The Telegraph
Friday , April 4 , 2014
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Displaced tell familiar tales of apathy

The issue may be over 60 years’ old, but it is still unresolved. Around 15,000 families displaced by Damodar Valley Corporation (DVC) project continue to hold protests at regular intervals over compensation issue.

Among these displaced are 200 families of Goghna village near Maithon, 45km from Dhanbad district headquarters. The residents of this DVC project-affected area do not have much expectation with the Lok Sabha elections.

For, despite having around 1,000 voters, the village is still deprived of basic facilities like dispensary, high school, proper toilets, PDS shop, adequate lighting arrangement among others.

More shocking is the fact that Maithon lake is situated less than 500 metre from the village but the residents do not get pure drinking water.

According to the villagers, politicians visit Goghna only on the eve of the elections. And once the Dhanbad MP and Nirsa (Ghoghna falls in this Assembly constituency) MLA are elected, they never return to check the appalling condition of the voters, forget about development work.

“I have never seen a BPL card in my life nor do I have any knowledge about a health card,” said Goghna resident Kishore Marandi (40).

He added that his family of 10 had no job. They were totally dependent upon farming.

Marandi, who lost his right leg in a road accident about a year ago, rued the fact that even after giving away their land for the river valley project, the villagers had to pay for treatment at DVC’s BP Niyogi Hospital at Maithon.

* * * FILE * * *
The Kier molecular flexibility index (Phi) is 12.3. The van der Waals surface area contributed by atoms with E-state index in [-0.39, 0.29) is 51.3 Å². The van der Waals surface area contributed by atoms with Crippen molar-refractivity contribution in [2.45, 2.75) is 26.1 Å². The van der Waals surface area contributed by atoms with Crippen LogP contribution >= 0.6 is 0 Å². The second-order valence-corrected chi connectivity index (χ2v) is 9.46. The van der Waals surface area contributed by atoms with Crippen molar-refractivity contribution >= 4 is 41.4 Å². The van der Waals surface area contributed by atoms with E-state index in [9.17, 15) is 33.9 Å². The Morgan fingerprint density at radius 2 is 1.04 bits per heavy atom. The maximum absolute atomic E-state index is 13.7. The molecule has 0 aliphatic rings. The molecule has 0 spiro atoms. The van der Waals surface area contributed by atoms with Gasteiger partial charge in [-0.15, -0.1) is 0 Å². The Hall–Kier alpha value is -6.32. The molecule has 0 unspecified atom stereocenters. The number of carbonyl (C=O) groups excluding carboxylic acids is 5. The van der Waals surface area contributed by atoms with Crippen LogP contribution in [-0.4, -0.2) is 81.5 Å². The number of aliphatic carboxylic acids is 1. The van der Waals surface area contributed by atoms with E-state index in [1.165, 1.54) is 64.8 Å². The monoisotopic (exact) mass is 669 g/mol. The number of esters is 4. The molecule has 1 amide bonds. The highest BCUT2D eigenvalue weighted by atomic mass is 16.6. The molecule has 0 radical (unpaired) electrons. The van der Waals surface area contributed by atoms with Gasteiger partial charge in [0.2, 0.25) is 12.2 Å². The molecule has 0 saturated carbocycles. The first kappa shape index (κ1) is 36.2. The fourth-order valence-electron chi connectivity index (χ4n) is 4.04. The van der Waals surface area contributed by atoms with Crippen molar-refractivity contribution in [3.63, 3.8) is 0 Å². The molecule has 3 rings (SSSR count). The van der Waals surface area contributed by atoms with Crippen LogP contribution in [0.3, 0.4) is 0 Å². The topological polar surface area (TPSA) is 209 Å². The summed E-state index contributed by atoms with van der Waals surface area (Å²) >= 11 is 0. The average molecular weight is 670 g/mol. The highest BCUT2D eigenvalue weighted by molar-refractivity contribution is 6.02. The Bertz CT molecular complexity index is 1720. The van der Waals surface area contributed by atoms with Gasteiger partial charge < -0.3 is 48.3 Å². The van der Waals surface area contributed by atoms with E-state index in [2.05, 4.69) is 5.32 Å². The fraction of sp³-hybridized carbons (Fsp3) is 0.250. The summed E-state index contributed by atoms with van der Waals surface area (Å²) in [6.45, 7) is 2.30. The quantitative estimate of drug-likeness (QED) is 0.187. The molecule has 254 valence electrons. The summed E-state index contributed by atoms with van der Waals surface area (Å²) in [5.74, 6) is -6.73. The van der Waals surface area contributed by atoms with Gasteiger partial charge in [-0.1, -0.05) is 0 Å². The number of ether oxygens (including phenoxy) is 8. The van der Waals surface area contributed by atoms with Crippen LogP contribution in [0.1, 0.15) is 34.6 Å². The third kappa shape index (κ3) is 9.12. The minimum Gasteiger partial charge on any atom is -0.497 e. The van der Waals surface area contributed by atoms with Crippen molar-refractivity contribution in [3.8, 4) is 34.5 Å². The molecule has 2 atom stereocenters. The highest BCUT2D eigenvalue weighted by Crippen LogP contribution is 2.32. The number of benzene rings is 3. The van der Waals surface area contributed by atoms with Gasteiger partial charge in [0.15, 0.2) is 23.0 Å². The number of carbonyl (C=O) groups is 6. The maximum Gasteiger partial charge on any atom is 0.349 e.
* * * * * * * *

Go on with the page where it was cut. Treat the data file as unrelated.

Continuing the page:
“Our children don’t get any educational facility at the DVC-owned schools,” he added.

The villagers lamented that they were fighting an endless battle and had been ditched by political leaders at crucial junctures.

Marandi’s neighbour Sanatan Baski owns a BPL card but gets rice from the ration shop, three km away at Kalipahari, only after an interval of four to five months.

“In 1953, the first Prime Minister of India Jawaharlal Nehru laid the foundation for the DVC project, heralding development in the area. But none of the other Prime Ministers took stock of the displaced families,” Baski said.

The Goghna residents criticised the central government for turning a blind eye towards the job demands of the displaced people.

“Development at the cost of displacement of original inhabitants could never be justified. The responsibility of providing amenities lies with the government,” Baski said.

The villagers are now hoping against hope that the next Prime Minister addresses the issues.

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